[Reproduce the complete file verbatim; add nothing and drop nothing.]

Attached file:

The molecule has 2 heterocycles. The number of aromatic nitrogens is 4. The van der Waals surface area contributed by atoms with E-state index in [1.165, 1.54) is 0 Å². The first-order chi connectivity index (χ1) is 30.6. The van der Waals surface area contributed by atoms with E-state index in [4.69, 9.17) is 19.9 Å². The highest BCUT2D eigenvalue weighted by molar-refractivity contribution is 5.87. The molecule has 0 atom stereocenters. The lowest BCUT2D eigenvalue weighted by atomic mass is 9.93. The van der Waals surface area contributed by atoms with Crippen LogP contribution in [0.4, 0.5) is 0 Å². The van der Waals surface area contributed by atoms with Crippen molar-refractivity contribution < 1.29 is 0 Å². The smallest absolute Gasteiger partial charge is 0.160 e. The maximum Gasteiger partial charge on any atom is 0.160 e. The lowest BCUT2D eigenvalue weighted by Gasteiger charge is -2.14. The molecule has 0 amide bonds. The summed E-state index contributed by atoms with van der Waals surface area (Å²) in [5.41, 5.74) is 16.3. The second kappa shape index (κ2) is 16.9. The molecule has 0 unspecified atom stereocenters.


The molecule has 2 heterocycles. The number of aromatic nitrogens is 4. The van der Waals surface area contributed by atoms with E-state index in [1.165, 1.54) is 0 Å². The first-order chi connectivity index (χ1) is 30.6. The van der Waals surface area contributed by atoms with E-state index in [4.69, 9.17) is 19.9 Å². The highest BCUT2D eigenvalue weighted by molar-refractivity contribution is 5.87. The molecule has 0 atom stereocenters. The lowest BCUT2D eigenvalue weighted by atomic mass is 9.93. The van der Waals surface area contributed by atoms with Crippen LogP contribution in [0.4, 0.5) is 0 Å². The van der Waals surface area contributed by atoms with Crippen molar-refractivity contribution < 1.29 is 0 Å². The smallest absolute Gasteiger partial charge is 0.160 e. The maximum Gasteiger partial charge on any atom is 0.160 e. The lowest BCUT2D eigenvalue weighted by Gasteiger charge is -2.14. The molecule has 0 amide bonds. The summed E-state index contributed by atoms with van der Waals surface area (Å²) in [5.41, 5.74) is 16.3. The second kappa shape index (κ2) is 16.9. The molecule has 0 unspecified atom stereocenters.